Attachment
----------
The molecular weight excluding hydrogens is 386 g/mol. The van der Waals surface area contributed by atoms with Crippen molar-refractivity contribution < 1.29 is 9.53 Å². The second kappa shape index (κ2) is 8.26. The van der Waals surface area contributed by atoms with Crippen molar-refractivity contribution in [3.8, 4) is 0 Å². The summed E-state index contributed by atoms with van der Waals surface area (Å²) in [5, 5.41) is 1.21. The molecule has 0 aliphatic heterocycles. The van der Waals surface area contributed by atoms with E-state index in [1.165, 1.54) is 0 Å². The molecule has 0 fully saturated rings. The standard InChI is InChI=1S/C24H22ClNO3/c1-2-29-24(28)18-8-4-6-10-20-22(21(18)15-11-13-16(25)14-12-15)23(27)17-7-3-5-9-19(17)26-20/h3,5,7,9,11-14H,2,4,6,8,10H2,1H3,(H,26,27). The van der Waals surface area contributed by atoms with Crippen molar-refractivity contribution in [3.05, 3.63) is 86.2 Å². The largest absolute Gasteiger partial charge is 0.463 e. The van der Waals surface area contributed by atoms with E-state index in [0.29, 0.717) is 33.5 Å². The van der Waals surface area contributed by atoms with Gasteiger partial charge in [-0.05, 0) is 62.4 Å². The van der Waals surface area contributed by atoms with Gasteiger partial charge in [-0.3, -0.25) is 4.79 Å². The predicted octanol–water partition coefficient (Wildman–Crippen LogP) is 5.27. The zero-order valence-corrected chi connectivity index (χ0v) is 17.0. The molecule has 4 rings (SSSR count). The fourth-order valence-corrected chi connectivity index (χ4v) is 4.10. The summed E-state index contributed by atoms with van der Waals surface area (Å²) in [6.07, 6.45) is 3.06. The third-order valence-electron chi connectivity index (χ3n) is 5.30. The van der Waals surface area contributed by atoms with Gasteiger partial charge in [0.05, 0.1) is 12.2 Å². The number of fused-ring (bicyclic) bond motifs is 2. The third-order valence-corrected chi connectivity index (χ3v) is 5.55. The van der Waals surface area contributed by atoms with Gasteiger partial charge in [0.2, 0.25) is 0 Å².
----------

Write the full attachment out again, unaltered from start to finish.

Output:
The molecular weight excluding hydrogens is 386 g/mol. The van der Waals surface area contributed by atoms with Crippen molar-refractivity contribution < 1.29 is 9.53 Å². The second kappa shape index (κ2) is 8.26. The van der Waals surface area contributed by atoms with Crippen molar-refractivity contribution in [3.8, 4) is 0 Å². The summed E-state index contributed by atoms with van der Waals surface area (Å²) in [5, 5.41) is 1.21. The molecule has 0 aliphatic heterocycles. The van der Waals surface area contributed by atoms with E-state index in [1.165, 1.54) is 0 Å². The molecule has 0 fully saturated rings. The standard InChI is InChI=1S/C24H22ClNO3/c1-2-29-24(28)18-8-4-6-10-20-22(21(18)15-11-13-16(25)14-12-15)23(27)17-7-3-5-9-19(17)26-20/h3,5,7,9,11-14H,2,4,6,8,10H2,1H3,(H,26,27). The van der Waals surface area contributed by atoms with Crippen molar-refractivity contribution in [3.05, 3.63) is 86.2 Å². The largest absolute Gasteiger partial charge is 0.463 e. The van der Waals surface area contributed by atoms with E-state index in [0.29, 0.717) is 33.5 Å². The van der Waals surface area contributed by atoms with Gasteiger partial charge in [-0.05, 0) is 62.4 Å². The van der Waals surface area contributed by atoms with Gasteiger partial charge in [-0.3, -0.25) is 4.79 Å². The predicted octanol–water partition coefficient (Wildman–Crippen LogP) is 5.27. The zero-order valence-corrected chi connectivity index (χ0v) is 17.0. The molecule has 4 rings (SSSR count). The fourth-order valence-corrected chi connectivity index (χ4v) is 4.10. The summed E-state index contributed by atoms with van der Waals surface area (Å²) in [6.07, 6.45) is 3.06. The third-order valence-electron chi connectivity index (χ3n) is 5.30. The van der Waals surface area contributed by atoms with Gasteiger partial charge in [0.05, 0.1) is 12.2 Å². The number of fused-ring (bicyclic) bond motifs is 2. The third-order valence-corrected chi connectivity index (χ3v) is 5.55. The van der Waals surface area contributed by atoms with Gasteiger partial charge in [0.2, 0.25) is 0 Å².